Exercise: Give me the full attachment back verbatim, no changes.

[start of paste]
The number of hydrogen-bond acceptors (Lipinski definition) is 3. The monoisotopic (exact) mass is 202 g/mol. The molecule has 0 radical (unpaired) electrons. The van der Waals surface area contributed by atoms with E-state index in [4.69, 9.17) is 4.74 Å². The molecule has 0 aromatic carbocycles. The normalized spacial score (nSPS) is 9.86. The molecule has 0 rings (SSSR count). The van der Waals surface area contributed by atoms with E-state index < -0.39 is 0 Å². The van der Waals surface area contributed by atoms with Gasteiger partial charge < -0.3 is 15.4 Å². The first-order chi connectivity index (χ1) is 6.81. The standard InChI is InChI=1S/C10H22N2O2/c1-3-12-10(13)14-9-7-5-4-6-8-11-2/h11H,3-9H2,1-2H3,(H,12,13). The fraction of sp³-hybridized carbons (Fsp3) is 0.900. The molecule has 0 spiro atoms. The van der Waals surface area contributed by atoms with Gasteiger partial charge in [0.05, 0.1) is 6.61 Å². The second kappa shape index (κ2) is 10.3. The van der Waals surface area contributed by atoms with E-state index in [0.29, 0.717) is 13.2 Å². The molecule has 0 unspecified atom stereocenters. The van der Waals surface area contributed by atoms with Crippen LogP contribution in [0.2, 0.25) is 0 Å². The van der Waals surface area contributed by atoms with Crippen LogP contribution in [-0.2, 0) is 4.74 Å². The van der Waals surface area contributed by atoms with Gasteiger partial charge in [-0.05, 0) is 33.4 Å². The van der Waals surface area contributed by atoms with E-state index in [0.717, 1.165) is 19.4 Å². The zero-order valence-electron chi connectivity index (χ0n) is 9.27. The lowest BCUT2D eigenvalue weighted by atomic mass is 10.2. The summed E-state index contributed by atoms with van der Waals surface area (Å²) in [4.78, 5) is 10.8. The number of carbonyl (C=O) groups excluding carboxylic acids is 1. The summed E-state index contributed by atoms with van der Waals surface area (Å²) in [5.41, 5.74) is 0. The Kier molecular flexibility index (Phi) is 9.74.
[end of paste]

The number of hydrogen-bond acceptors (Lipinski definition) is 3. The monoisotopic (exact) mass is 202 g/mol. The molecule has 0 radical (unpaired) electrons. The van der Waals surface area contributed by atoms with E-state index in [4.69, 9.17) is 4.74 Å². The molecule has 0 aromatic carbocycles. The normalized spacial score (nSPS) is 9.86. The molecule has 0 rings (SSSR count). The van der Waals surface area contributed by atoms with E-state index < -0.39 is 0 Å². The van der Waals surface area contributed by atoms with Gasteiger partial charge < -0.3 is 15.4 Å². The first-order chi connectivity index (χ1) is 6.81. The standard InChI is InChI=1S/C10H22N2O2/c1-3-12-10(13)14-9-7-5-4-6-8-11-2/h11H,3-9H2,1-2H3,(H,12,13). The fraction of sp³-hybridized carbons (Fsp3) is 0.900. The molecule has 0 spiro atoms. The van der Waals surface area contributed by atoms with Gasteiger partial charge in [0.05, 0.1) is 6.61 Å². The second kappa shape index (κ2) is 10.3. The van der Waals surface area contributed by atoms with E-state index in [0.29, 0.717) is 13.2 Å². The molecule has 0 unspecified atom stereocenters. The van der Waals surface area contributed by atoms with Crippen LogP contribution in [0.2, 0.25) is 0 Å². The van der Waals surface area contributed by atoms with Crippen LogP contribution in [-0.2, 0) is 4.74 Å². The van der Waals surface area contributed by atoms with Gasteiger partial charge in [-0.05, 0) is 33.4 Å². The van der Waals surface area contributed by atoms with E-state index in [0.717, 1.165) is 19.4 Å². The zero-order valence-electron chi connectivity index (χ0n) is 9.27. The lowest BCUT2D eigenvalue weighted by atomic mass is 10.2. The summed E-state index contributed by atoms with van der Waals surface area (Å²) in [4.78, 5) is 10.8. The number of carbonyl (C=O) groups excluding carboxylic acids is 1. The summed E-state index contributed by atoms with van der Waals surface area (Å²) in [5.41, 5.74) is 0. The Kier molecular flexibility index (Phi) is 9.74.